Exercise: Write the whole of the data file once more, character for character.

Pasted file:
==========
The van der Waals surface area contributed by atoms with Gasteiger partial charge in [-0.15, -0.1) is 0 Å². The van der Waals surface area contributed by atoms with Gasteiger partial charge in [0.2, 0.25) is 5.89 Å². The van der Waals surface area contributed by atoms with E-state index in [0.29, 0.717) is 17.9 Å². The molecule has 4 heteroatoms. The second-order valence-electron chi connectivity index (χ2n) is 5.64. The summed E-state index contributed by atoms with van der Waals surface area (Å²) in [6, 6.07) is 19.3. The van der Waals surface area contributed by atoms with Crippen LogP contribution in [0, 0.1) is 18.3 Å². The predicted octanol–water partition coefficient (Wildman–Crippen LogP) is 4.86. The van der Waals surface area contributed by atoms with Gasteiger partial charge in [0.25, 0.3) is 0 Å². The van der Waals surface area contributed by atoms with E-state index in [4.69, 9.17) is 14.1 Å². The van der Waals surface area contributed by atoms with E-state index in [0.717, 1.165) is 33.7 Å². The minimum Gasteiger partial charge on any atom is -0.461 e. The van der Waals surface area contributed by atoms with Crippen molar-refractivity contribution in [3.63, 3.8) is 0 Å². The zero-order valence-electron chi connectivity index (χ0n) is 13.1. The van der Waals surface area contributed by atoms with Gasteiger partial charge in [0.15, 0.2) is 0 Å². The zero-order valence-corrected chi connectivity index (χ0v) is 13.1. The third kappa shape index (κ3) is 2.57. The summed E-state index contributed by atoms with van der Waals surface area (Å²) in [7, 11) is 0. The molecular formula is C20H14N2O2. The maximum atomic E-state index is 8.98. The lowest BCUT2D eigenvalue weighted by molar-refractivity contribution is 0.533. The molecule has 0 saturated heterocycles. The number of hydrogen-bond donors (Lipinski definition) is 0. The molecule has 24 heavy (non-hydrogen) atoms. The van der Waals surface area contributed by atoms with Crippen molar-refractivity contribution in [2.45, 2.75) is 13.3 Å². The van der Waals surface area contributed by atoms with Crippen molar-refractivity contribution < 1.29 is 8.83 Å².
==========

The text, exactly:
The van der Waals surface area contributed by atoms with Gasteiger partial charge in [-0.15, -0.1) is 0 Å². The van der Waals surface area contributed by atoms with Gasteiger partial charge in [0.2, 0.25) is 5.89 Å². The van der Waals surface area contributed by atoms with E-state index in [0.29, 0.717) is 17.9 Å². The molecule has 4 heteroatoms. The second-order valence-electron chi connectivity index (χ2n) is 5.64. The summed E-state index contributed by atoms with van der Waals surface area (Å²) in [6, 6.07) is 19.3. The van der Waals surface area contributed by atoms with Crippen LogP contribution in [0, 0.1) is 18.3 Å². The predicted octanol–water partition coefficient (Wildman–Crippen LogP) is 4.86. The van der Waals surface area contributed by atoms with Gasteiger partial charge in [0.25, 0.3) is 0 Å². The van der Waals surface area contributed by atoms with E-state index in [4.69, 9.17) is 14.1 Å². The van der Waals surface area contributed by atoms with E-state index in [0.717, 1.165) is 33.7 Å². The minimum Gasteiger partial charge on any atom is -0.461 e. The van der Waals surface area contributed by atoms with Crippen molar-refractivity contribution in [3.63, 3.8) is 0 Å². The zero-order valence-electron chi connectivity index (χ0n) is 13.1. The van der Waals surface area contributed by atoms with Gasteiger partial charge in [0.15, 0.2) is 0 Å². The zero-order valence-corrected chi connectivity index (χ0v) is 13.1. The third kappa shape index (κ3) is 2.57. The summed E-state index contributed by atoms with van der Waals surface area (Å²) in [7, 11) is 0. The molecular formula is C20H14N2O2. The maximum atomic E-state index is 8.98. The lowest BCUT2D eigenvalue weighted by molar-refractivity contribution is 0.533. The molecule has 0 saturated heterocycles. The number of hydrogen-bond donors (Lipinski definition) is 0. The molecule has 24 heavy (non-hydrogen) atoms. The van der Waals surface area contributed by atoms with Crippen molar-refractivity contribution in [2.45, 2.75) is 13.3 Å². The van der Waals surface area contributed by atoms with Crippen molar-refractivity contribution < 1.29 is 8.83 Å².